In Memoriam: Dr. Jay Katz, Illuminator of ‘The Silent World of Doctor and Patient’

Dr. Jay Katz, an eminent scholar in reproductive technology law and ethics who served on the Yale Law School faculty for over five decades, died of heart failure on Nov. 17 in New Haven. He was 86 years old.

Dr. Jay Katz, an eminent scholar in reproductive technology law and ethics who served on the Yale Law School faculty for over five decades, died of heart failure on Nov. 17 in New Haven. He was 86 years old.

Katz was the Elizabeth K. Dollard Professor Emeritus of Law, Medicine and Psychiatry and the Harvey L. Karp Professorial Lecturer in Law and Psychoanalysis. His scholarship focused on psychoanalysis and law, family law, and law and medicine.

“As a doctor steeped in the law, Jay Katz illuminated better than anyone has before or since the complex of medical, legal and ethical choices that haunt the silent world of doctor and patient,” says Law School Dean Harold Hongju Koh.

Born in Zwickau, Germany, in 1922, Katz graduated from the University of Vermont in 1944 and earned an M.D. degree from Harvard Medical School in 1949. After completing his internship and residency in New York, he served as a first lieutenant and captain of the United States Air Force Hospital at Maxwell Air Force Base in Alabama. He came to Yale in 1953 and was soon named chief resident of the outpatient clinic at the School of Medicine. Katz began teaching psychiatry at Yale in 1955 and psychiatry and law in 1958 when he was named an assistant professor.

Katz was a member of a committee that prepared the Connecticut law governing the privilege between patient and psychotherapist, enacted in 1961, which served as a model for the Federal Rules of Evidence for all 50 states. Working with Yale Law School colleague Joseph Goldstein in the mid-1980s, he did groundbreaking work in the areas of both family law and psychiatry and law. With Goldstein, he co-authored “The Family and the Law” and “Psychoanlysis, Psychiatry and Law” (also with Alan M. Dershowitz). His other books include “Experimentation with Human Beings,” “Catastrophic Diseases: Who Decides What?” (with Alexander M. Capron) and “The Silent World of Doctor and Patient.”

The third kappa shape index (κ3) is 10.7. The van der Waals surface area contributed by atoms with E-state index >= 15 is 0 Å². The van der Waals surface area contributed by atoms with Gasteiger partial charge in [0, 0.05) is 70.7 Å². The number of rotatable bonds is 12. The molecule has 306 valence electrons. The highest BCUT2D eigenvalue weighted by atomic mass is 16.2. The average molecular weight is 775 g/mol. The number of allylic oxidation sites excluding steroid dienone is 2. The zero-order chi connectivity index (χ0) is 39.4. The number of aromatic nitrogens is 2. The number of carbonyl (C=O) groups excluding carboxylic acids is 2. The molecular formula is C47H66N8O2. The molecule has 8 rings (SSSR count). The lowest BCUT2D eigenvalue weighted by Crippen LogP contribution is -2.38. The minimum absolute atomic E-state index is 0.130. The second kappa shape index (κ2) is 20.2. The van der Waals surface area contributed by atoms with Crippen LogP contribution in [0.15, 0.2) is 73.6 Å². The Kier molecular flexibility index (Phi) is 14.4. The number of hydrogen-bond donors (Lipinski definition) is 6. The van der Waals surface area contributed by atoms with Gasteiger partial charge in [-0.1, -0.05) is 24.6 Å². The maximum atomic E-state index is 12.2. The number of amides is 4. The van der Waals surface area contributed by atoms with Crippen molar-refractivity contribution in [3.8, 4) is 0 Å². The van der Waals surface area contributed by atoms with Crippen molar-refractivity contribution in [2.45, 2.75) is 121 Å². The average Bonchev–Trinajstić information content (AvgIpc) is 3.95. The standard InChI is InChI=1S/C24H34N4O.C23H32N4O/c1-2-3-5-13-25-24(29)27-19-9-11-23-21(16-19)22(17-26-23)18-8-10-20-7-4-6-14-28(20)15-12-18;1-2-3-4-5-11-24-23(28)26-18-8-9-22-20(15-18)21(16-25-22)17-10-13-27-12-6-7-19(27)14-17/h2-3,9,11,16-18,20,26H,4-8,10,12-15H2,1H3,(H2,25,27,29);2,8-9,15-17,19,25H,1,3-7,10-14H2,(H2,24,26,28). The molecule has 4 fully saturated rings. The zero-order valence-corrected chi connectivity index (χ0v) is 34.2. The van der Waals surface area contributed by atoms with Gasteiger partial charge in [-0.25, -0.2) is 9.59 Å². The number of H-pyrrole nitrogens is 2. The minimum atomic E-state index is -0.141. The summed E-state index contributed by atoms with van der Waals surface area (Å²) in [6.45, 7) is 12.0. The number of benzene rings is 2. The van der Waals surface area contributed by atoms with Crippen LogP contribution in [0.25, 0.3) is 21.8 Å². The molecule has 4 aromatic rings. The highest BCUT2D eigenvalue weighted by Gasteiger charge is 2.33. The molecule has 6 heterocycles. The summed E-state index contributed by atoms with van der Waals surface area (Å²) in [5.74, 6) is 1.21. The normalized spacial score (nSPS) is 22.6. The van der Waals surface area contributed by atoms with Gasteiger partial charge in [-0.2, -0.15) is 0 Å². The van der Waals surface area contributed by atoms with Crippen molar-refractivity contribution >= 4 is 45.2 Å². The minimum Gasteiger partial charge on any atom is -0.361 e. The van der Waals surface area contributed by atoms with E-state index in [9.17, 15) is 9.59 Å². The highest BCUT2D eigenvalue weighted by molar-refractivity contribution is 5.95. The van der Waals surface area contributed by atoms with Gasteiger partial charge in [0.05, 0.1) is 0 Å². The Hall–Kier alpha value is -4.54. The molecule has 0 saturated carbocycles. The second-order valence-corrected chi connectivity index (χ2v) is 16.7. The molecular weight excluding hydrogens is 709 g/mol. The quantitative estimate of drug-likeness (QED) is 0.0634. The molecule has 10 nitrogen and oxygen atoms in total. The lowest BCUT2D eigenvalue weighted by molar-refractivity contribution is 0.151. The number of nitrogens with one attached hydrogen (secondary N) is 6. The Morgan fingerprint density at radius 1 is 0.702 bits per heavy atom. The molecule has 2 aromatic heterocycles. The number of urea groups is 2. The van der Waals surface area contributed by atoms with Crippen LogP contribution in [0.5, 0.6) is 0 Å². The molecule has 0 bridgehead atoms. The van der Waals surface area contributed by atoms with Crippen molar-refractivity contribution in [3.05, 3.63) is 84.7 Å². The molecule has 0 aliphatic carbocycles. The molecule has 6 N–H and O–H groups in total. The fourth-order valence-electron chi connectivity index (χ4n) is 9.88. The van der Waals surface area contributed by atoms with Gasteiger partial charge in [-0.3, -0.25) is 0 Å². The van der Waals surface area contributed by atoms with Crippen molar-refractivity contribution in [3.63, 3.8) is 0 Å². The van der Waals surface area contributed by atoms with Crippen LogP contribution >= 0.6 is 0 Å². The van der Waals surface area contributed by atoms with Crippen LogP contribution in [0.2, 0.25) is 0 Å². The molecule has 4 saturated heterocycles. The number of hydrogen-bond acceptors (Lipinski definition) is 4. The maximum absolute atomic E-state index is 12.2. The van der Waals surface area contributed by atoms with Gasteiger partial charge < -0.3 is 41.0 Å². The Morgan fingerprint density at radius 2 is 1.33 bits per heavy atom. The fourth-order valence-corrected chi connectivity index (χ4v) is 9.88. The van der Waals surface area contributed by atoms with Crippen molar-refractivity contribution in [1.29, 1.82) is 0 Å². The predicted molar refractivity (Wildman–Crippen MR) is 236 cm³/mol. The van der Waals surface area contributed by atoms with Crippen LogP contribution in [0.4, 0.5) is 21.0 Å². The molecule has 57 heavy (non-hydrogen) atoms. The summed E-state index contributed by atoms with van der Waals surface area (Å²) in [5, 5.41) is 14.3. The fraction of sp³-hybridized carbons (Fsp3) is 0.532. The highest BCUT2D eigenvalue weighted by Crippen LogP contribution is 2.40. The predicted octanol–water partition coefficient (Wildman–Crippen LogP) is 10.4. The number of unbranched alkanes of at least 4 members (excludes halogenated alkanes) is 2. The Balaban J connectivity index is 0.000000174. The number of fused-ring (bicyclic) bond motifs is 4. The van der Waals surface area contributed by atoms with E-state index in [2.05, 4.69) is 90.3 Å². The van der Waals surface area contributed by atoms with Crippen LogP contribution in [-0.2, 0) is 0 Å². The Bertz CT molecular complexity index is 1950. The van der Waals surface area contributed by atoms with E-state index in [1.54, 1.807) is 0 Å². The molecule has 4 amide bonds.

Katz also served on the national panel that studied and exposed the Tuskegee Syphilis Experiment, which began in 1932 and was not uncovered until the 1970s. He was a passionate proponent of the concept of truly informed consent and wrote extensively on the subject. He was an outspoken opponent of the use of data obtained from Nazi experimentation and was the first to call for a national board to oversee human experimentation. He was later appointed by President Bill Clinton LAW ‘73 as a member of the Presidential Advisory Committee on Human Radiation Experiments.

In addition, Katz was an opponent of the criminal prosecution of pregnant women, citing privacy and equal protection concerns.

“Jay Katz was a man of great wisdom and compassion,” says Robert Burt, the Alexander M. Bickel Professor of Law. “He had a profound influence on biomedical ethics, on his students during his long tenure at Yale Law School, and on his friends. Jay’s passionate respect for the autonomy of individuals, coupled with his deeply empathetic understanding of individuals’ psychological vulnerabilities, was the foundation stone for this influence in every case.”

Katz received honorary Doctor of Science degrees from both the University of Northwestern Ohio’s College of Medicine and the University of Vermont. He received many professional awards, including the American Psychiatric Association’s Distinguished Service Award in 1998 and its Isaac Ray Award; the American College of Physician’s William C. Menninger Memorial Award; the Hasting Center’s Henry Knowles Beecher Award; and the American Society of Law and Medicine Second President’s Award. In 1981, he was awarded a John Simon Guggenheim Memorial Foundation Fellowship, and in 1999 he was selected a finalist for the Yale Law Women Teaching Award.

Katz’s first wife, Esta Mae, predeceased him in 1987. He is survived by his second wife, Marilyn; a son, Daniel; two daughters, Sally (LAW ‘82) and Amy; two stepdaughters, Mary and Emily; a brother, Norman; and four grandchildren.

Contributions in his memory can be made to the Faculty Memorial Fund at Yale Law School. For more information, contact the Yale Law School Development Office at (203) 432-1664.

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